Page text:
In the UK during my youth, teens and 20s, the concept of fast food had not yet reached the masses and unless you cooked for yourself, you made do with whatever was available. The concept of vegetarian was vague to most food outlets. I remember when I was first training to be a nurse, along with a fellow vegetarian student Terry, we lived in the nurses home at a hospital close to where we worked. The hospital canteen was our main source of nutrition for at least two years before we decanted into a shared house. The canteen waitresses (Bambi and Cath) were always helpful and on a daily basis both parties followed the obligatory routine of "do you have anything without meat or fish?" followed by "No, but I can make you a cheese sandwich with chips". You cannot imagine the jubilation on the rare day when they could announce "We've got cauliflower cheese today". Cheese sandwich and chips, the life saver.

Vegetarian is still a weird concept for most Asturians
Here at La Pasera we both follow a vegetarian diet and therefore having something in the freezer we can pop under a grill or quickly saute, really helps. We often batch cook and this then becomes our convenience foods. One favourite for batch cooking is spicy Indian bean burgers. We make about 40 at a time and freeze them. They cook really well from frozen and make a great addition to a plate of salad or accompanying a few roast veg.

Here is the recipe:

Spicy Indian Bean Burgers 

250 g of soft cooked beans (we use aduki and black eyed beans)
Large onion chopped finely
125 g of grated carrot or swede
90 g fresh breadcrumbs
1 tsp marmite or similar
Flour, Salt, Pepper, Oil
Indian spices (to taste) (we use general curry powder or a mix of garam masala and chilli)

Frozen uncooked on trays then bagged
Sauté the onion and add the Marmite. Lightly mash beans and breadcrumbs (we use a potato masher), add grated vegetables and the cooked onions. Add spices and season to taste. Divide into 90-100g balls and shape into burgers with a light flour coating. Freeze separately on trays then bag up into usable quantities. Goes well with a nice fruit chutney. We would quadruple this recipe to make about 40 burgers.

Thursday, December 15, 2011

The history of Ribadesella 1/6

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Click on the photograph for a larger picture.

This series of blog posts will feature the beautifully crafted tile murals that decorate the promenade at the mouth of the harbour in Ribadesella. The murals are about 3 meters long by 1 meter high and are attached at eye level along the promenade wall. They were created from original artwork by the famous Spanish humorist and caricaturist Antonio Mingote.    

Six panels in total feature aspects of life and culture in and around Ribadesella from pre-history to present day.

This first panel La Prehistoria celebrates (with tongue firmly in cheek) the prehistory past times and culture of Ribadesella's first inhabitants. Hunting, the first tourists, a race in canoes down the river Sella, cave dwellings, good food, the artist and his critic. Amusingly, these are also the main past times in modern day Ribadesella. Tourists come here for traditional, good quality food based on meat and fish. The Tito Bustillo cave network on the edge of town is a world famous visitor attraction with its 30,000 year history, 14,000 year old cave art and dwellings. The canoes are of great significance to the economy of the town with canoeing the river Sella being one of the main tourist attractions for all generations. In addition, we have the annual International Descent of the River Sella which has been going for over 75 years and brings in thousands of visitors for the first weekend in August. Bookmark or subscribe to see the next five panels in the series.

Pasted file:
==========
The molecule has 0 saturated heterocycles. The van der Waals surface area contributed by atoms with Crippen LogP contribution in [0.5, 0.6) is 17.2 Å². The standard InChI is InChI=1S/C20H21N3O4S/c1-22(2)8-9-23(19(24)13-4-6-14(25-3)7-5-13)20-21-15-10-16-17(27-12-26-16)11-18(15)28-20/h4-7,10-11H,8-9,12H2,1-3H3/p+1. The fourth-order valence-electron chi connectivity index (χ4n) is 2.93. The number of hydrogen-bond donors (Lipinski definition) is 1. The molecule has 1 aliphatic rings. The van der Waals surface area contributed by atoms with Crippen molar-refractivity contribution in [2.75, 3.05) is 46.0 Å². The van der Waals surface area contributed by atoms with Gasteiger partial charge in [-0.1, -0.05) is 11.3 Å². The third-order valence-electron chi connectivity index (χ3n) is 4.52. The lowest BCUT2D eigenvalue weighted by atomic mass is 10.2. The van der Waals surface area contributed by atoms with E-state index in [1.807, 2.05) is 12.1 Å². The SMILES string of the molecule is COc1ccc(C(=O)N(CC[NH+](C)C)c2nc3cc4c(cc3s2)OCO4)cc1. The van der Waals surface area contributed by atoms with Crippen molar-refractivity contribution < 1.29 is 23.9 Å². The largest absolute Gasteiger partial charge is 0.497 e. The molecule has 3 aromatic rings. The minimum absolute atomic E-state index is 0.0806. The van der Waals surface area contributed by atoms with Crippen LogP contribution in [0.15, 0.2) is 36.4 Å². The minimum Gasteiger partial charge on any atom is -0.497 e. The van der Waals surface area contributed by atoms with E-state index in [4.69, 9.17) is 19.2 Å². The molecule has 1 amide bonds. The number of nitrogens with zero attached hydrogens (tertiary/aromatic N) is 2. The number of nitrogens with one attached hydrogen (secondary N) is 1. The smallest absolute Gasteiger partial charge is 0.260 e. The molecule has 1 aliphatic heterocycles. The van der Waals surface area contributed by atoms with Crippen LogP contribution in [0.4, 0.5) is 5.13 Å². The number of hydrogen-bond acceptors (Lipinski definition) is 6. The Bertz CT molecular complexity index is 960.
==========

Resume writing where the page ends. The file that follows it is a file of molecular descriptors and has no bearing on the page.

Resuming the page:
Tuesday, December 13, 2011

Whales and Dolphins in the Bay of Biscay

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What a privileged to watch, albeit from a distance, the whales and dolphins in the Bay of Biscay. On a recent crossing aboard the ferry to the UK, calm waters and glorious light meant that spotting these illusive creatures was a little easier.

Scanning the surface of the water, it is easy to misinterpret flotsam and jetsam as the dorsal fin of a whale or the the shadows of a dolphin pod as they glide just under the surface of the waves. The white water can often make it difficult to spot the expelled water from a whale's blow hole. Thankfully the tranquil waters were kind and I managed to get a few distant photographs.

Thursday, December 01, 2011

A perfect way to welcome December


Today was (reportedly) the last of the unusually hot and sunny weather we have been enjoying in Asturias over the last few days. There is a weather report that warns us about low pressure coming our way bringing rain, a drop in temperatures and strong winds so I decided to enjoy the warm sunshine while cycling along the coastal road. After having lunch on a deserted sandy cove I made my way back home and just about 10km from home I stopped to enjoy the stunning views Saint Antolin's beach has as you can appreciate from the images. Saint Antolin's beach is one of my favourite beaches not far from home.

Once I was back at La Pasera I could not resist the beautiful sunset so I got myself a well deserved drink and sat to enjoy the sunset colours while Wentworh and Gawber played in the garden. I hope you all had a good start of the month.

Luis x